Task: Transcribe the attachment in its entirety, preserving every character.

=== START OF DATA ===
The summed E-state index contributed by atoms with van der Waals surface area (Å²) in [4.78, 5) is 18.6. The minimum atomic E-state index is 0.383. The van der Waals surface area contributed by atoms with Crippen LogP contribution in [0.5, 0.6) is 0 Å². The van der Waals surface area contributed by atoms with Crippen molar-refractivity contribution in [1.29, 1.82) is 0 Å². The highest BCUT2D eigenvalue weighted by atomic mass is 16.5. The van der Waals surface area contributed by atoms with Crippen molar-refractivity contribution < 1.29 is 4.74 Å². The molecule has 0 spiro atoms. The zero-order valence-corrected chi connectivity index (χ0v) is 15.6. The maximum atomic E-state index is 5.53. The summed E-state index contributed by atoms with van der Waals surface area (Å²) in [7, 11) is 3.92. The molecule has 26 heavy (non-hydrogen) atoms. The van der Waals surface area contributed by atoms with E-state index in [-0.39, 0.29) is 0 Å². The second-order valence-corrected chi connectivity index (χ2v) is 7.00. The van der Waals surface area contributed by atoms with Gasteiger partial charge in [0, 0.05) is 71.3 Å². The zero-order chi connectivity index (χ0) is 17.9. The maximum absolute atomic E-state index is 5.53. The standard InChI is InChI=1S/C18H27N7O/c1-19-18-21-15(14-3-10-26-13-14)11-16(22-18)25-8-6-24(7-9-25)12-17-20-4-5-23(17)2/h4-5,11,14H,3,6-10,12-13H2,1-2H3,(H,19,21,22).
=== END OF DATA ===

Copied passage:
The summed E-state index contributed by atoms with van der Waals surface area (Å²) in [4.78, 5) is 18.6. The minimum atomic E-state index is 0.383. The van der Waals surface area contributed by atoms with Crippen LogP contribution in [0.5, 0.6) is 0 Å². The van der Waals surface area contributed by atoms with Crippen molar-refractivity contribution in [1.29, 1.82) is 0 Å². The highest BCUT2D eigenvalue weighted by atomic mass is 16.5. The van der Waals surface area contributed by atoms with Crippen molar-refractivity contribution < 1.29 is 4.74 Å². The molecule has 0 spiro atoms. The zero-order valence-corrected chi connectivity index (χ0v) is 15.6. The maximum atomic E-state index is 5.53. The summed E-state index contributed by atoms with van der Waals surface area (Å²) in [7, 11) is 3.92. The molecule has 26 heavy (non-hydrogen) atoms. The van der Waals surface area contributed by atoms with E-state index in [-0.39, 0.29) is 0 Å². The second-order valence-corrected chi connectivity index (χ2v) is 7.00. The van der Waals surface area contributed by atoms with Gasteiger partial charge in [0, 0.05) is 71.3 Å². The zero-order chi connectivity index (χ0) is 17.9. The maximum absolute atomic E-state index is 5.53. The standard InChI is InChI=1S/C18H27N7O/c1-19-18-21-15(14-3-10-26-13-14)11-16(22-18)25-8-6-24(7-9-25)12-17-20-4-5-23(17)2/h4-5,11,14H,3,6-10,12-13H2,1-2H3,(H,19,21,22).